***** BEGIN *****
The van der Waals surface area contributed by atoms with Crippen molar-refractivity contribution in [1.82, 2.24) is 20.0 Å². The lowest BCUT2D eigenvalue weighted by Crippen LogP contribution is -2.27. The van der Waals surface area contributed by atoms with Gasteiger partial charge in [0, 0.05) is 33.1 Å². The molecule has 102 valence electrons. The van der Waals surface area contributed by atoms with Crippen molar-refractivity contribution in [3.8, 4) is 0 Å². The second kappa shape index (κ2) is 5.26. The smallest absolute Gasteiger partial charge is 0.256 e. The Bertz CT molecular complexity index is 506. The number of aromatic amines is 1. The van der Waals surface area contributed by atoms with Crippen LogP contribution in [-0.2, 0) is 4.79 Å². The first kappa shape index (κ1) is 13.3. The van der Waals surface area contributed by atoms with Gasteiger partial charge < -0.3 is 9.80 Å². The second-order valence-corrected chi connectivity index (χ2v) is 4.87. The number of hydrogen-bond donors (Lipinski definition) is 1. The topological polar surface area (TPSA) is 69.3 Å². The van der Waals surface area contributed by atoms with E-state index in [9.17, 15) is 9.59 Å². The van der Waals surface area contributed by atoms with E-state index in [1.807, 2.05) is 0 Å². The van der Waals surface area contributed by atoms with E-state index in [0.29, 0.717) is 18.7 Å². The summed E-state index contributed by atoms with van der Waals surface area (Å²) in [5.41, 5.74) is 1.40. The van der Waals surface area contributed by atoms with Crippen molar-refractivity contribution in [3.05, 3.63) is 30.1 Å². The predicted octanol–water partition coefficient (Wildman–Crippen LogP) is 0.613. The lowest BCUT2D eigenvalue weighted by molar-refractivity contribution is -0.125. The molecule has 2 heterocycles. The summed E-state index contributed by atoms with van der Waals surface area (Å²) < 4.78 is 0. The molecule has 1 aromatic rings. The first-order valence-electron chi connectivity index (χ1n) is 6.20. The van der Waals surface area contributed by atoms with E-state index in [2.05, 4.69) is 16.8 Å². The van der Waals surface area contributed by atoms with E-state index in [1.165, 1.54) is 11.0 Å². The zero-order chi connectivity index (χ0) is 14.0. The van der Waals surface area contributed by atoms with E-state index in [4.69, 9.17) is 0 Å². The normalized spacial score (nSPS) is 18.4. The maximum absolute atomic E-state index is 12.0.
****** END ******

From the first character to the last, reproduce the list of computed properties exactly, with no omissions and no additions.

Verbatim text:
The van der Waals surface area contributed by atoms with Crippen molar-refractivity contribution in [1.82, 2.24) is 20.0 Å². The lowest BCUT2D eigenvalue weighted by Crippen LogP contribution is -2.27. The van der Waals surface area contributed by atoms with Gasteiger partial charge in [0, 0.05) is 33.1 Å². The molecule has 102 valence electrons. The van der Waals surface area contributed by atoms with Crippen molar-refractivity contribution in [3.8, 4) is 0 Å². The second kappa shape index (κ2) is 5.26. The smallest absolute Gasteiger partial charge is 0.256 e. The Bertz CT molecular complexity index is 506. The number of aromatic amines is 1. The van der Waals surface area contributed by atoms with Crippen LogP contribution in [-0.2, 0) is 4.79 Å². The first kappa shape index (κ1) is 13.3. The van der Waals surface area contributed by atoms with Gasteiger partial charge < -0.3 is 9.80 Å². The second-order valence-corrected chi connectivity index (χ2v) is 4.87. The number of hydrogen-bond donors (Lipinski definition) is 1. The topological polar surface area (TPSA) is 69.3 Å². The van der Waals surface area contributed by atoms with E-state index in [9.17, 15) is 9.59 Å². The van der Waals surface area contributed by atoms with E-state index in [1.807, 2.05) is 0 Å². The van der Waals surface area contributed by atoms with E-state index in [0.29, 0.717) is 18.7 Å². The summed E-state index contributed by atoms with van der Waals surface area (Å²) in [5.41, 5.74) is 1.40. The van der Waals surface area contributed by atoms with Crippen molar-refractivity contribution in [3.05, 3.63) is 30.1 Å². The predicted octanol–water partition coefficient (Wildman–Crippen LogP) is 0.613. The lowest BCUT2D eigenvalue weighted by molar-refractivity contribution is -0.125. The molecule has 2 heterocycles. The summed E-state index contributed by atoms with van der Waals surface area (Å²) < 4.78 is 0. The molecule has 1 aromatic rings. The first-order valence-electron chi connectivity index (χ1n) is 6.20. The van der Waals surface area contributed by atoms with E-state index in [2.05, 4.69) is 16.8 Å². The van der Waals surface area contributed by atoms with E-state index in [1.165, 1.54) is 11.0 Å². The zero-order chi connectivity index (χ0) is 14.0. The van der Waals surface area contributed by atoms with E-state index in [4.69, 9.17) is 0 Å². The normalized spacial score (nSPS) is 18.4. The maximum absolute atomic E-state index is 12.0.